Troubling ideas for widening participation: how higher education institutions in England engage with research in their access agreements
Journal: Widening Participation and Lifelong Learning
Publisher: Open University, Centre for Widening Participation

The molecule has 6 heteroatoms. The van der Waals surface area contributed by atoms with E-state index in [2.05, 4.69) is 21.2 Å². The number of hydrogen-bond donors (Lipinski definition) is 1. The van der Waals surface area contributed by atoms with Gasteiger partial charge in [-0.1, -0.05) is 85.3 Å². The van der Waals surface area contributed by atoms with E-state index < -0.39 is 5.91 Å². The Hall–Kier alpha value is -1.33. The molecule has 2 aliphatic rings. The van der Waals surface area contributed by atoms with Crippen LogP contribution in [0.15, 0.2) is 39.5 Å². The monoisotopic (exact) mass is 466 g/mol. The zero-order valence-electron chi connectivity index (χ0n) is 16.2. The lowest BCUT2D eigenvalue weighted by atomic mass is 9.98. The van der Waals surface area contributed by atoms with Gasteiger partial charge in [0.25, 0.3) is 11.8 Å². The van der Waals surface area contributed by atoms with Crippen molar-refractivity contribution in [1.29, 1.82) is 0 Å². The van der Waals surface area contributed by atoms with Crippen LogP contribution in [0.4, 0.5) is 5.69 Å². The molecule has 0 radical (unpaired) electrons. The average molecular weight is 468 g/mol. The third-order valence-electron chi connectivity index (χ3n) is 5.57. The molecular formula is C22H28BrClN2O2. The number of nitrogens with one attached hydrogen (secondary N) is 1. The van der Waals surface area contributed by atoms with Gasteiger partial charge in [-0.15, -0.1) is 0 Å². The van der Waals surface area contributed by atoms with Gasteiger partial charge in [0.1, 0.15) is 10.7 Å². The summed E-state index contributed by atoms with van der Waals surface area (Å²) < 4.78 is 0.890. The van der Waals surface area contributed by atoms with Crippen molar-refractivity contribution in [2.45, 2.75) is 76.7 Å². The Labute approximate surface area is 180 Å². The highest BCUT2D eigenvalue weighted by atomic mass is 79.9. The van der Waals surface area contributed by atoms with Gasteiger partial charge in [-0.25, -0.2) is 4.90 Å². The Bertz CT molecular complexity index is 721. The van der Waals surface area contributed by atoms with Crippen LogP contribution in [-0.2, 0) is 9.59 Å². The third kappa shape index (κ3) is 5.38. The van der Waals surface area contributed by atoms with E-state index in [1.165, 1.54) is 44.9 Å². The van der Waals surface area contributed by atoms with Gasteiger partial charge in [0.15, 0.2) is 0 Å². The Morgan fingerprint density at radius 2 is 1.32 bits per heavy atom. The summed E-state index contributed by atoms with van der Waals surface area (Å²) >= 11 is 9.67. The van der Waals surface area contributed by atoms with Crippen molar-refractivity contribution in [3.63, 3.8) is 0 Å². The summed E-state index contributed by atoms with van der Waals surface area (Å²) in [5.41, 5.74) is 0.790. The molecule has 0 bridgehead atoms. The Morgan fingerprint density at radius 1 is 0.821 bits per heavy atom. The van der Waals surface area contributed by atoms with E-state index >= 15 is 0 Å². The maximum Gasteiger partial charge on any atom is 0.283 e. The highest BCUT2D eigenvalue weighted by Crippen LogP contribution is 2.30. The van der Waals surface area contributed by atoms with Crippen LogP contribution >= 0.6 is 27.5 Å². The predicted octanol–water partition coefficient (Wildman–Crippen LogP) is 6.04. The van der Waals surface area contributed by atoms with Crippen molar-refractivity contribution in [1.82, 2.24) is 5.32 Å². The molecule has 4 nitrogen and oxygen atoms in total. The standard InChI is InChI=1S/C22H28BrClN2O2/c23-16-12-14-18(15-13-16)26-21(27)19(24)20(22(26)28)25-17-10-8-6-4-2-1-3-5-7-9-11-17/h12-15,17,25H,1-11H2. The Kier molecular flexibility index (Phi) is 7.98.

This article explores how higher education institutions in England engage with research in their access agreements. Through an analysis of access agreements from 2014-15 to 2016-17, a picture of how research is understood, undertaken and documented emerges. A lexical analysis of the texts was used to establish the different ways research is being referred to or funded as part of the access agreement process. The analysis shows a productive relationship between national policy and institutional activity. But there appears to be a lack of infrastructure at an institutional and sector level to join up sustained and rigorous research with widening participation activity and policy. This means that, even after ten years of access agreements, widening participation is not fully embedded into the academic practice of higher education. We argue that research undertaken as part of the access agreement process can provide much needed evidence of impact and situate activity within an institution-wide context. However, we also suggest that widening participation research has the potential to offer productive troubling ideas to dominant rhetoric and, in so doing, shape new ways of thinking about, and doing, widening participation within institutions and across the sector.